will also carry Ronald J. Ebert and Ricky W. Griffin, Business Essentials, 3rd Edition
(Englewood Cliffs, NJ: Prentice Hall, 1999), which is recommended reading for anyone
without a business education background.
The Case Method: Because this course is based on the case method of learning, class
participation by all students is critical. This method of learning is based on three
premises. First, we can all learn a great deal from each other's points of view and
experience. Second, we often learn more by questioning each other and debating issues
than by listening passively or by reading alone. Third, there is no "one best way" to
manage complex business problems; rather, we must search for alternatives and weigh
In order for this method to work, we must all be prepared to go beyond case facts in the
discussion. In other words, we must assume that everyone has prepared the case and
readings thoroughly--there is simply no time to explain or reiterate case facts. Our
discussions ought to be analytical, not descriptive. This does not mean that we will ignore
the facts; to the contrary, students should strive to back up their arguments with the facts
of the case.
In sum, I will expect three P's from students in every class:
• Presence--attendance is required.
• Preparation--readings and assignments are to be
done on time.
• Participation--share your views and questions in
If you cannot make it to class or are unprepared for the discussion on any day, please let
me know before that particular class.
Grading Students will be graded on a combination of the following:
• Team presentations and individual contributions
to class discussions (50%). I will keep a record of
class performance for each team and student and
determine a grade based on the frequency and
quality of in-class comments.
• A written final exam (50%). This will consist of
analysis of a case. You will pick up the case at
Sachar 210 on Monday October 22, between 12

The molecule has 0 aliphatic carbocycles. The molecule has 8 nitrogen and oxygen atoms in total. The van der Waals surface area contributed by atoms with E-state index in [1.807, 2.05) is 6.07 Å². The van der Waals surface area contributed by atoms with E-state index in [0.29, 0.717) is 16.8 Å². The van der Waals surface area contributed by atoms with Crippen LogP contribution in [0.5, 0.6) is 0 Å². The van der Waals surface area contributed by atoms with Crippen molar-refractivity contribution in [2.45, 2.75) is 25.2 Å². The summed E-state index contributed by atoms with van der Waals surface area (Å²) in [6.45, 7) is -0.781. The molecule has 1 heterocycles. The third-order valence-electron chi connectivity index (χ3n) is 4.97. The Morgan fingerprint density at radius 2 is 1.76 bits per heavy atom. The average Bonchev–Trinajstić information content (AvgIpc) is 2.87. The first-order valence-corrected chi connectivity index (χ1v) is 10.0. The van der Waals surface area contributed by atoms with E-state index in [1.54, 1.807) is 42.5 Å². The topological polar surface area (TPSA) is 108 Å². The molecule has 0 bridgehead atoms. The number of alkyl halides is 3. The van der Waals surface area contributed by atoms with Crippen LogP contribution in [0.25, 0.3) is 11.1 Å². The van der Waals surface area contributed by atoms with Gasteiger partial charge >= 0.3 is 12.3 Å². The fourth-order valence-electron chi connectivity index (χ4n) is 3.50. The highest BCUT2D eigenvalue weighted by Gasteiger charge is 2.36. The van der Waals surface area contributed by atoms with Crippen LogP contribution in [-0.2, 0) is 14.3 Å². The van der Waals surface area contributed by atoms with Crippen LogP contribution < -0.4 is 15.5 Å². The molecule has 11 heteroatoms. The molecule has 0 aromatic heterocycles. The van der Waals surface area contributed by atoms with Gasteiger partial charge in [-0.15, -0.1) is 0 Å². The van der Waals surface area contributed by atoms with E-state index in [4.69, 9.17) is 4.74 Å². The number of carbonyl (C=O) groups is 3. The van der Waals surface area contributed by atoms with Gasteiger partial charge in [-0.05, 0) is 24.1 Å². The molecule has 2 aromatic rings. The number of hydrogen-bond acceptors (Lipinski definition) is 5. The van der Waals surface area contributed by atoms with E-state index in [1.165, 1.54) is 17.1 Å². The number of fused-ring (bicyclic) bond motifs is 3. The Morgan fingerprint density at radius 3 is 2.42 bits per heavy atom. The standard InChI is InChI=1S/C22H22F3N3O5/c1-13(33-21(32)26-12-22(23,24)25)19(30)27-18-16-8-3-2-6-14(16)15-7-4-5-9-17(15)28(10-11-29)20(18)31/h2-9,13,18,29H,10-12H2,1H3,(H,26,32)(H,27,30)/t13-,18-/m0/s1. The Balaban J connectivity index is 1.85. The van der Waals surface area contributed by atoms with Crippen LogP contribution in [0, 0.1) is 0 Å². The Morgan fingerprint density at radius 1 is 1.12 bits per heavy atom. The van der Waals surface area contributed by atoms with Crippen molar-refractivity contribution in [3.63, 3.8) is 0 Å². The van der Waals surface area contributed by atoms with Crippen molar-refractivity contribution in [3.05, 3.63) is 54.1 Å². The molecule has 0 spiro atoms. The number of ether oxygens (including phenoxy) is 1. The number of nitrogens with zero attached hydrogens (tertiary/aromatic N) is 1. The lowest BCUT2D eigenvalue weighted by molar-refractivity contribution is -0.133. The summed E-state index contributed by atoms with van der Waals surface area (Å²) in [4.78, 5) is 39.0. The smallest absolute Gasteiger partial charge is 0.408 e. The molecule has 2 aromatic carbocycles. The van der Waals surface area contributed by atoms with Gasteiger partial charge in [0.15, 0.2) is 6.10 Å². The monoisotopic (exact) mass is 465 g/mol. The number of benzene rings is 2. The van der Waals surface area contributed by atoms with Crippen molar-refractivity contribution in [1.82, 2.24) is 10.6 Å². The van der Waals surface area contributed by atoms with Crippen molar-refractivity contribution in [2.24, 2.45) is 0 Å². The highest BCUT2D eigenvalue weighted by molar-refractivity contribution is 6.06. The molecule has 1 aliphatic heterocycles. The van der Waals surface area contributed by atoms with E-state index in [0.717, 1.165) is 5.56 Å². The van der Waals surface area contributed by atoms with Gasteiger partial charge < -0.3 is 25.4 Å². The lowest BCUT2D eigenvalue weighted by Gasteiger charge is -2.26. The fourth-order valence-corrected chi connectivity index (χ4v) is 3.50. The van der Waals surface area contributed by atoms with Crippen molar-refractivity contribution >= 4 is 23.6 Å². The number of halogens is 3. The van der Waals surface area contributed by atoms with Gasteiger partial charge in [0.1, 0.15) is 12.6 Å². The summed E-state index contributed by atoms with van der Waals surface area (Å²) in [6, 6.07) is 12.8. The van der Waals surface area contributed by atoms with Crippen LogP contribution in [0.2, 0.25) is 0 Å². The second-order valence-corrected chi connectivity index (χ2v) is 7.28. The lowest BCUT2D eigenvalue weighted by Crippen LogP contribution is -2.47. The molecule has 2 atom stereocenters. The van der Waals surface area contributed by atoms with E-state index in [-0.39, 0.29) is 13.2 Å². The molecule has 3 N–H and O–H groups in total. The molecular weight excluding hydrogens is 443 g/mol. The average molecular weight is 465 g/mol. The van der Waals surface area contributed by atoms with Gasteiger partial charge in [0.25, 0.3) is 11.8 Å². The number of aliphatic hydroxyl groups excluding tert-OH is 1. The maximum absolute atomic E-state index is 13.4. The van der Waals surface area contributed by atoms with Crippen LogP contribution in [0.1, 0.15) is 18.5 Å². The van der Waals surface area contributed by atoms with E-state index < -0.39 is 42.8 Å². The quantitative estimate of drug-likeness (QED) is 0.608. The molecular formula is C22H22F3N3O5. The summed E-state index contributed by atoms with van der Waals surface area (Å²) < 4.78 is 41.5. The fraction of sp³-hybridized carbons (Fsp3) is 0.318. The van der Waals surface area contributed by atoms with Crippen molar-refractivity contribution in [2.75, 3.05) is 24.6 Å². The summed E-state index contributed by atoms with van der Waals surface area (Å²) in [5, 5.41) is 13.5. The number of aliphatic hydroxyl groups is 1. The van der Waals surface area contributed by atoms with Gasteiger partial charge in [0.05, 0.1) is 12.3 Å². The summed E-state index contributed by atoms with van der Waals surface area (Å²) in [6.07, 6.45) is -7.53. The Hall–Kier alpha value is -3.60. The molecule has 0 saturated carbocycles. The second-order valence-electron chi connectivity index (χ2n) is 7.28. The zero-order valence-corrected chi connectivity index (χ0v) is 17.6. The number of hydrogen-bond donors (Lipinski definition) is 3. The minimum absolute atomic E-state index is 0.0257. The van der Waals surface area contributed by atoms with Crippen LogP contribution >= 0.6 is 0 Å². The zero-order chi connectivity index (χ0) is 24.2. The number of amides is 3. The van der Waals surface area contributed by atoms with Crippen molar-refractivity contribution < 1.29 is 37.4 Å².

noon and 4pm. (If for any reason you can't do this,
be sure to talk to me ahead of time!) The exam itself
will take place during normal class hours on
Tuesday, October 23. You will then be asked one
or more questions about the issues in the case,
which should be answered in writing during the 75-
minute exam period. This will be an open-book
exam. (Note that there is one more class session
after the exam -- on October 25th.)
Appointments: I will be available for individual student meetings after each class. If
you need to speak to me, call me at (617) 421 – 0299. If you do not reach me, please
leave me a voice mail message indicating a time and number to call you back.
If you have a documented disability on record at Brandeis University and wish to
have a reasonable accommodation made for you in this class, please see me
immediately at the start of the course.
The Strategy Development Process
• SBL pp. 1-18.
• Michael Porter, “What Is Strategy.”
• William Sherden, Market Ownership, pp. 37 –40.
• Peter Drucker, Management, Chapter 7.
• Theodore Levitt, The Marketing Imagination, Chapter 8.
BE, 1-10 and 290-306.
1. Be prepared to discuss the meaning of “competitive strategy,” as suggested by the
Assessing Competitive Position, the Internal Perspective
• Michael Porter, Competitive Advantage, Chapter 2.
• Prahalad & Hamel, “The Core Competence of the Corporation.”
• James Womack, The Machine that Changed the World, Chapter 3 and pp. 93-98.
1. Analyze and critique each tool/concept. Can you identify limitations and/or missing
Assessing Competitive Position, the External Perspective
• SBL pp. 19 –42.
• Adrian Slywotzky, Profit Patterns, pp. 327-333 and 375-381.
• Adrian Slywotzky, Value Migration, Chapter 4.
• Michael Porter, Competitive Strategy, pp. 152-155.
• Michael Porter, Competitive Advantage, pp. 1- 11.
1. Analyze and critique each tool/concept. Can you identify limitations and/or missing
2. Critique Porter’s “strategy space.”
“Cola Wars Continued: Coke vs. Pepsi in the 1990s”
• SBL, case 3.
1. Why is the soft drink industry so profitable?
2. Why do concentrate producers want to integrate vertically into bottling?
3. How has the rivalry between Coke and Pepsi affected the industry's profitability?
“Crown Cork & Seal in 1989”
• SBL, Case 4.
1. What were the most important competitive challenges facing the companies
competing in Crown's industry in the decades up to 1989?
2. Why did Crown perform so well during Connelly's tenure (1957-1989)?